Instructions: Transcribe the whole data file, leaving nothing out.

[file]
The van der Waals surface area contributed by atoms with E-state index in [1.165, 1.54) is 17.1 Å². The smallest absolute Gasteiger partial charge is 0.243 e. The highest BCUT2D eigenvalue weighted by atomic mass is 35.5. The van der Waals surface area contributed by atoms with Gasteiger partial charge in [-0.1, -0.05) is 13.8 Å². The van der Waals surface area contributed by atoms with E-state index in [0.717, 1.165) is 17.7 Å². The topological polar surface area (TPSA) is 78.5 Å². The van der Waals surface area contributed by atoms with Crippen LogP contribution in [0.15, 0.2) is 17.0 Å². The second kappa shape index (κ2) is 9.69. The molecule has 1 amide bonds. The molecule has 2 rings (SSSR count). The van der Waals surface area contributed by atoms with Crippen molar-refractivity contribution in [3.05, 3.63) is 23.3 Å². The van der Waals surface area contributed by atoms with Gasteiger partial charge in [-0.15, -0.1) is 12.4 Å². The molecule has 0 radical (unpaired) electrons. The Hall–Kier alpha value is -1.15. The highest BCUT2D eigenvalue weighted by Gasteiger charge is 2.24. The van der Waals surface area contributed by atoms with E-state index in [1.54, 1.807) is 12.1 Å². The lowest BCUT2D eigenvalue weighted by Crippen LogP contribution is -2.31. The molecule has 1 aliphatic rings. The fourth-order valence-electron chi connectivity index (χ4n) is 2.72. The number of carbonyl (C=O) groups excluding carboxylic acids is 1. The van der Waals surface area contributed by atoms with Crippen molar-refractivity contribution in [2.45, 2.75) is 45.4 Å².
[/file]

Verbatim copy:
The van der Waals surface area contributed by atoms with E-state index in [1.165, 1.54) is 17.1 Å². The smallest absolute Gasteiger partial charge is 0.243 e. The highest BCUT2D eigenvalue weighted by atomic mass is 35.5. The van der Waals surface area contributed by atoms with Gasteiger partial charge in [-0.1, -0.05) is 13.8 Å². The van der Waals surface area contributed by atoms with E-state index in [0.717, 1.165) is 17.7 Å². The topological polar surface area (TPSA) is 78.5 Å². The van der Waals surface area contributed by atoms with Crippen LogP contribution in [0.15, 0.2) is 17.0 Å². The second kappa shape index (κ2) is 9.69. The molecule has 1 amide bonds. The molecule has 2 rings (SSSR count). The van der Waals surface area contributed by atoms with Crippen molar-refractivity contribution in [3.05, 3.63) is 23.3 Å². The van der Waals surface area contributed by atoms with Gasteiger partial charge in [-0.15, -0.1) is 12.4 Å². The molecule has 0 radical (unpaired) electrons. The Hall–Kier alpha value is -1.15. The highest BCUT2D eigenvalue weighted by Gasteiger charge is 2.24. The van der Waals surface area contributed by atoms with E-state index in [1.54, 1.807) is 12.1 Å². The lowest BCUT2D eigenvalue weighted by Crippen LogP contribution is -2.31. The molecule has 1 aliphatic rings. The fourth-order valence-electron chi connectivity index (χ4n) is 2.72. The number of carbonyl (C=O) groups excluding carboxylic acids is 1. The van der Waals surface area contributed by atoms with Crippen molar-refractivity contribution in [2.45, 2.75) is 45.4 Å².